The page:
“Genentech has told its consultants that they are not to speak to any reporters and that if they hear from any they should tell the reporter to call Genentech,” said one source whose firm does business with the company and was on the receiving end of Genentech inquiries about payments.
While sources told HuffPost that the Genentech investigation had found evidence of kickbacks, the Journal was able to review financial documents showing the flow of money from Genentech to clients, and then from clients back to Morris’ personal bank account.
According to lobbying disclosure records on file with the Senate, Genentech has cut ties with at least one lobbying firm ― CM Government Relations ― since Morris’ death. Public relations firms ― known in Washington as shadow lobbying organizations ― do not need to file public disclosure forms, so only the official lobbying firms could be tracked. An official at CM Government Relations referred HuffPost to Genentech for comment.
“As part of our standard business practices, we regularly evaluate our engagements with lobbyists and consultants,” a Genentech spokesperson told HuffPost in April 2016. “Currently, we are not working with CM Government Relations.”
Morris previously said his work with the pharmaceutical industry was inspired by his mother’s battle with cancer, and he became a major player in the Washington power scene. Beyond his family home purchased for $1.7 million in northern Virginia, he owned a condo in the exclusive Millennium Tower in San Francisco, where units go from $1 million to $9 million, and, until 2013, a home on the water on the Eastern Shore that he purchased for $3.1 million. A K Street source who dined with him ― for lunch ― at the lobbyist-favorite Tosca in the months before he died remembers him ordering a bottle of wine so expensive that the owner insisted on coming by the table to sample it. “He was at the top of the food chain,” he said of Morris.
Morris was a wine aficionado who could hang with some of the biggest spenders in the game. He chaired the 2015 Heart’s Delight wine tasting and auction for charity, a multiday affair of wine drinking and wine buying in Washington. That he could chair such an event at such a young age spoke not just to his wealth and lifestyle, but his meteoric rise.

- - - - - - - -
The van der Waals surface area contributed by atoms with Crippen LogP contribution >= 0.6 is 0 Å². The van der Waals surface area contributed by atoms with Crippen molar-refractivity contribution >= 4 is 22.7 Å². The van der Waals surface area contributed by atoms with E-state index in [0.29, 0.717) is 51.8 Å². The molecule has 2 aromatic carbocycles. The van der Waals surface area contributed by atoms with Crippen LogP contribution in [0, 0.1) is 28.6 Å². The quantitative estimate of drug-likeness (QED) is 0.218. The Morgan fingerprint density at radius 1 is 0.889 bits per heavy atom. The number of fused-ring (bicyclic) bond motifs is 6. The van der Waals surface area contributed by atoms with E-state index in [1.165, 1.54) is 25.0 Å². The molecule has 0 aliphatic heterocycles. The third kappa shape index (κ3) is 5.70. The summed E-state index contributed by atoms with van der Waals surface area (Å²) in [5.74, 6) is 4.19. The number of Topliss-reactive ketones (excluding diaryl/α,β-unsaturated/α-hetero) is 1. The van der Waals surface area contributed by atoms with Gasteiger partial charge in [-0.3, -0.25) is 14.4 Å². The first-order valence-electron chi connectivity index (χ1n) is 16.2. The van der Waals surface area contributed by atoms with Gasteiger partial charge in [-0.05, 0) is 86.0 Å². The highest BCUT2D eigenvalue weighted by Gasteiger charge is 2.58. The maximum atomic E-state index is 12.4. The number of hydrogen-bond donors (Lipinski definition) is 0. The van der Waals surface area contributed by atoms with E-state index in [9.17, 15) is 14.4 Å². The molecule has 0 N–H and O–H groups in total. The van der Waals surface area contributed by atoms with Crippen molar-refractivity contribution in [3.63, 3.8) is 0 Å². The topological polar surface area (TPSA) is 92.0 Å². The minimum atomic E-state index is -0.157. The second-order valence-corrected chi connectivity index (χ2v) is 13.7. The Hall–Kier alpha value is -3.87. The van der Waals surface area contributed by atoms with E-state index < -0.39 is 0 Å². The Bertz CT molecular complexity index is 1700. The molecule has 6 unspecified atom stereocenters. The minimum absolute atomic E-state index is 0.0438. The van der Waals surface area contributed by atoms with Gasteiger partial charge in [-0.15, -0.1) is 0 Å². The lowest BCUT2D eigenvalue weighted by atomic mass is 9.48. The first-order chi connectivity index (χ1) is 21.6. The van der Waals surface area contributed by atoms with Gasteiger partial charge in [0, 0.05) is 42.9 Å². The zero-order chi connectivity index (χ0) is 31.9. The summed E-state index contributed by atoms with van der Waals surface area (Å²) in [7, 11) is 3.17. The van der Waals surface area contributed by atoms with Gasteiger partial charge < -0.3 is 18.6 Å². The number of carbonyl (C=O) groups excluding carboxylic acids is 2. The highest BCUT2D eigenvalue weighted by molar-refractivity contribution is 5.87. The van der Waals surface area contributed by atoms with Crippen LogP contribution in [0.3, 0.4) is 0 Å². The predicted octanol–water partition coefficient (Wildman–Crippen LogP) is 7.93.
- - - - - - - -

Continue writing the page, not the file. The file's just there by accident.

He was also on the board of trustees of the James Beard Foundation, the kingmakers of the food world; New York Mayor Bill de Blasio put him on the committee, whose aim was to bring the Democratic National Convention to the city. (It lost to Philadelphia.)
In 2009, Genentech and Morris found themselves in the news when The New York Times reported that 12 members of Congress entered remarks into the Congressional Record that were written by Genentech’s lobbyists. Many of the members who reprinted Genentech’s statements as their own also received contributions from the company’s PAC and employees. Morris told the Times, “There was no connection between the contributions and the statements.”
Morris’ neighbors, like his colleagues on K Street, were stunned by the news of his death. The night before his suicide, Morris had held a big Democratic Party fundraiser at his home in his Alexandria, Virginia, neighborhood, where Gov. Terry McAuliffe stayed till late in the evening. The street leading to their house was lined with cars. A Democratic Party flag flew from their front porch.
A relative who answered the phone at Morris’ house said the family would decline comment for this story. “We love him and we miss him,” his father said when reached in New York, declining to comment further.
Morris had gotten his start in D.C. at 18 as a gopher in the Clinton White House. He told one trade publication that “he learned a lasting lesson from his boss, the deputy chief of staff.”
“Speak truth to power, no matter how powerful the individual or how ugly the truth,” he recalled the deputy chief of staff telling him. “At the end of the day, that’s how I want to be known.”
Jason Cherkis contributed reporting.